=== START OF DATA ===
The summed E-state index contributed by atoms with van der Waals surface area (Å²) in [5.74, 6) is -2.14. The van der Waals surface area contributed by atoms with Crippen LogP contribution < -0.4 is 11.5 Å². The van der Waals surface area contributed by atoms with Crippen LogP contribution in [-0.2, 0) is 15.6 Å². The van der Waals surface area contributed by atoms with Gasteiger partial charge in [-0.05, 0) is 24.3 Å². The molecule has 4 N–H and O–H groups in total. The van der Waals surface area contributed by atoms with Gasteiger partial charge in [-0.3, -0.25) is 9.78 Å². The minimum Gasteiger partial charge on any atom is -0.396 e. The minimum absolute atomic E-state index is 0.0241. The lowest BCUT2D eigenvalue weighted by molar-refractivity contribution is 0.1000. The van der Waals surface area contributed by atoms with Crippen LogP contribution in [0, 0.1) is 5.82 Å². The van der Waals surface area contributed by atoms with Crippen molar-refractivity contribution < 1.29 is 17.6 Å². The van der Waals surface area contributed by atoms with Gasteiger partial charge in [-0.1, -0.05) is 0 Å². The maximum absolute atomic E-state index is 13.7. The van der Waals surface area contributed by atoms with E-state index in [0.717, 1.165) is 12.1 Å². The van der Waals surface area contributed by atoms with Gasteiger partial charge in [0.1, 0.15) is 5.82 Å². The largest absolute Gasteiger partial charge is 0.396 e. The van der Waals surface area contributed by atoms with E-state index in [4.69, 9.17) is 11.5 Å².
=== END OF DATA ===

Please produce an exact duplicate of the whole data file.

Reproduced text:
The summed E-state index contributed by atoms with van der Waals surface area (Å²) in [5.74, 6) is -2.14. The van der Waals surface area contributed by atoms with Crippen LogP contribution < -0.4 is 11.5 Å². The van der Waals surface area contributed by atoms with Crippen LogP contribution in [-0.2, 0) is 15.6 Å². The van der Waals surface area contributed by atoms with Gasteiger partial charge in [-0.05, 0) is 24.3 Å². The molecule has 4 N–H and O–H groups in total. The van der Waals surface area contributed by atoms with Gasteiger partial charge in [-0.3, -0.25) is 9.78 Å². The minimum Gasteiger partial charge on any atom is -0.396 e. The minimum absolute atomic E-state index is 0.0241. The lowest BCUT2D eigenvalue weighted by molar-refractivity contribution is 0.1000. The van der Waals surface area contributed by atoms with Crippen LogP contribution in [0, 0.1) is 5.82 Å². The van der Waals surface area contributed by atoms with Crippen molar-refractivity contribution < 1.29 is 17.6 Å². The van der Waals surface area contributed by atoms with Gasteiger partial charge in [-0.1, -0.05) is 0 Å². The maximum absolute atomic E-state index is 13.7. The van der Waals surface area contributed by atoms with E-state index in [0.717, 1.165) is 12.1 Å². The van der Waals surface area contributed by atoms with Gasteiger partial charge in [0.1, 0.15) is 5.82 Å². The largest absolute Gasteiger partial charge is 0.396 e. The van der Waals surface area contributed by atoms with E-state index in [4.69, 9.17) is 11.5 Å².